The eco artists turning trash into treasure

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Artists are increasingly reflecting the issues surrounding climate change in their work

A group of artists from around the world say why and how art can impact climate debate

Medium's universal language and sheer power of images key to creating change, they say

CNN  — 

“The Waving Wall” is a street art installation that highlights the issue of embedded water – the hidden quantities of water used to produce the products we buy.

Created by designers and self-styled water crisis campaigners “Bloo Nation,” the vast undulating wave is made up of 1,200 19-liter water bottles. This, they say, is the amount of water needed to produce just two pairs of jeans.

The installation is one of many in recent years that examine the modern problems affecting our environment. But what good can they do? Does art have a meaningful role to play in the discussions surrounding climate change?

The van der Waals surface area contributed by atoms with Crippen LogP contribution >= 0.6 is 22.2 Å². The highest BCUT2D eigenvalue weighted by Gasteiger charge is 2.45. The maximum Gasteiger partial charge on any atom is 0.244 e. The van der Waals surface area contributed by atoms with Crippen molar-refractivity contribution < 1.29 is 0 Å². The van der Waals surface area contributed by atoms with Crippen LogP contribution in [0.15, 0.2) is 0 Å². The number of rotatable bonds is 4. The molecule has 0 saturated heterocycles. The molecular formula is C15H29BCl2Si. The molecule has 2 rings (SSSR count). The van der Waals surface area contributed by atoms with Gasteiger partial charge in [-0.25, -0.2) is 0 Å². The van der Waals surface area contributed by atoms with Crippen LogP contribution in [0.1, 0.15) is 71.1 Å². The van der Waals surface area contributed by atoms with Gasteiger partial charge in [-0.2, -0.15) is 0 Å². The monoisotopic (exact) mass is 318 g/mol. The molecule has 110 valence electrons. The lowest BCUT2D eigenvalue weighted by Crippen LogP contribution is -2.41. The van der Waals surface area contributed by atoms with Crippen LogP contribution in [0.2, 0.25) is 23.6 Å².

Six artists from around the world tell us why they think art can make a difference.

Mandy Barker's thoughtful still-life photos, dubbed "SOUP" depict  waste debris suspended in water, inspired by the Pacific ocean "Garbage Patch"

Mandy Barker

“Art is a form of communication that has the ability to promote the challenges concerning climate change. Providing an aesthetic message can often convey awareness or understanding against sometimes over-complicated statistics or articles. Visual art also transcends the barrier of language, making both the work and message able to be viewed by a global audience.

If art has the power to encourage the public to act, to move them emotionally, or at the very least take notice, then this surely must mean art is a vital element in creating impact regarding climate change.”

LIKE Architects

“Art is getting closer to the p